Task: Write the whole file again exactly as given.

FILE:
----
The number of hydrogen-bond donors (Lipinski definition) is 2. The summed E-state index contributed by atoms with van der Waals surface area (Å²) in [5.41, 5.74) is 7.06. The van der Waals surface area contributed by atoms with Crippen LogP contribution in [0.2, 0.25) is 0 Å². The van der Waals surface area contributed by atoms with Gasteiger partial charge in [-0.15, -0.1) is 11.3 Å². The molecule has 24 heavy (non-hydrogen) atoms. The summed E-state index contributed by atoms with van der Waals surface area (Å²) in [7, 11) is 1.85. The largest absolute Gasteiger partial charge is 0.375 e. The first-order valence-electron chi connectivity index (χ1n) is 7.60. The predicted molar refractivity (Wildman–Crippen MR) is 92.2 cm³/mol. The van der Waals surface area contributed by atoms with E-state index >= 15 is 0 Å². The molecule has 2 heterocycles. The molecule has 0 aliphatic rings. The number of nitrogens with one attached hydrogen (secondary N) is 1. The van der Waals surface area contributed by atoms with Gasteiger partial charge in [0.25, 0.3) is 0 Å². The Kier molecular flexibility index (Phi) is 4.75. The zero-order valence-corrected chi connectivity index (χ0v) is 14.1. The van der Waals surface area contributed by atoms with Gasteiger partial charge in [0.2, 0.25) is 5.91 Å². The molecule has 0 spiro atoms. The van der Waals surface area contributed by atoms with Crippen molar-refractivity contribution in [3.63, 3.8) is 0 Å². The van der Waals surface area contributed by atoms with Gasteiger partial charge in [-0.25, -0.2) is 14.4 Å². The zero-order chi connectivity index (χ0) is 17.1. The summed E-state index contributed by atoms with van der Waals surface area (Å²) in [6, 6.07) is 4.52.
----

The number of hydrogen-bond donors (Lipinski definition) is 2. The summed E-state index contributed by atoms with van der Waals surface area (Å²) in [5.41, 5.74) is 7.06. The van der Waals surface area contributed by atoms with Crippen LogP contribution in [0.2, 0.25) is 0 Å². The van der Waals surface area contributed by atoms with Gasteiger partial charge in [-0.15, -0.1) is 11.3 Å². The molecule has 24 heavy (non-hydrogen) atoms. The summed E-state index contributed by atoms with van der Waals surface area (Å²) in [7, 11) is 1.85. The largest absolute Gasteiger partial charge is 0.375 e. The first-order valence-electron chi connectivity index (χ1n) is 7.60. The predicted molar refractivity (Wildman–Crippen MR) is 92.2 cm³/mol. The van der Waals surface area contributed by atoms with E-state index >= 15 is 0 Å². The molecule has 2 heterocycles. The molecule has 0 aliphatic rings. The number of nitrogens with one attached hydrogen (secondary N) is 1. The van der Waals surface area contributed by atoms with Gasteiger partial charge in [0.25, 0.3) is 0 Å². The Kier molecular flexibility index (Phi) is 4.75. The zero-order valence-corrected chi connectivity index (χ0v) is 14.1. The van der Waals surface area contributed by atoms with Gasteiger partial charge in [0.2, 0.25) is 5.91 Å². The molecule has 0 spiro atoms. The van der Waals surface area contributed by atoms with Crippen molar-refractivity contribution in [3.63, 3.8) is 0 Å². The van der Waals surface area contributed by atoms with Gasteiger partial charge in [-0.25, -0.2) is 14.4 Å². The zero-order chi connectivity index (χ0) is 17.1. The summed E-state index contributed by atoms with van der Waals surface area (Å²) in [6, 6.07) is 4.52.